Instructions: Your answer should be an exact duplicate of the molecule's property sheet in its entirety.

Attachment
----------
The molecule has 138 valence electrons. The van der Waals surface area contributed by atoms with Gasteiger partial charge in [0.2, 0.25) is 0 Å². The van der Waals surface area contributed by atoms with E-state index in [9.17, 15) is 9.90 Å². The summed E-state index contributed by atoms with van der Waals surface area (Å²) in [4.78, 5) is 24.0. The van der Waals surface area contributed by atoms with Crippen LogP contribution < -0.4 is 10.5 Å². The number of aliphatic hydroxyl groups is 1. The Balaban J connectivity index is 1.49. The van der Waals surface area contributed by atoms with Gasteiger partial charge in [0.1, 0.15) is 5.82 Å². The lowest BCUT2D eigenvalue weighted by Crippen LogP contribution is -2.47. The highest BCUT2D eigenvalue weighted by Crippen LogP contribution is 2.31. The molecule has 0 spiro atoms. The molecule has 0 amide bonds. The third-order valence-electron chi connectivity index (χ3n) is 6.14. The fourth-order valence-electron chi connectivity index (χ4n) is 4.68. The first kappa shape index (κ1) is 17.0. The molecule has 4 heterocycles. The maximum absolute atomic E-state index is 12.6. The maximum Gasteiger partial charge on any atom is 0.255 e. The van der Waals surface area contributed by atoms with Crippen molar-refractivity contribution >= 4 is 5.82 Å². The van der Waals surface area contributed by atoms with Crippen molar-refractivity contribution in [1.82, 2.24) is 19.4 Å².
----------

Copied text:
The molecule has 138 valence electrons. The van der Waals surface area contributed by atoms with Gasteiger partial charge in [0.2, 0.25) is 0 Å². The van der Waals surface area contributed by atoms with E-state index in [9.17, 15) is 9.90 Å². The summed E-state index contributed by atoms with van der Waals surface area (Å²) in [4.78, 5) is 24.0. The van der Waals surface area contributed by atoms with Crippen LogP contribution < -0.4 is 10.5 Å². The number of aliphatic hydroxyl groups is 1. The Balaban J connectivity index is 1.49. The van der Waals surface area contributed by atoms with Gasteiger partial charge in [0.1, 0.15) is 5.82 Å². The lowest BCUT2D eigenvalue weighted by Crippen LogP contribution is -2.47. The highest BCUT2D eigenvalue weighted by Crippen LogP contribution is 2.31. The molecule has 0 spiro atoms. The molecule has 0 amide bonds. The third-order valence-electron chi connectivity index (χ3n) is 6.14. The fourth-order valence-electron chi connectivity index (χ4n) is 4.68. The first kappa shape index (κ1) is 17.0. The molecule has 4 heterocycles. The maximum absolute atomic E-state index is 12.6. The maximum Gasteiger partial charge on any atom is 0.255 e. The van der Waals surface area contributed by atoms with Crippen molar-refractivity contribution >= 4 is 5.82 Å². The van der Waals surface area contributed by atoms with Crippen molar-refractivity contribution in [1.82, 2.24) is 19.4 Å².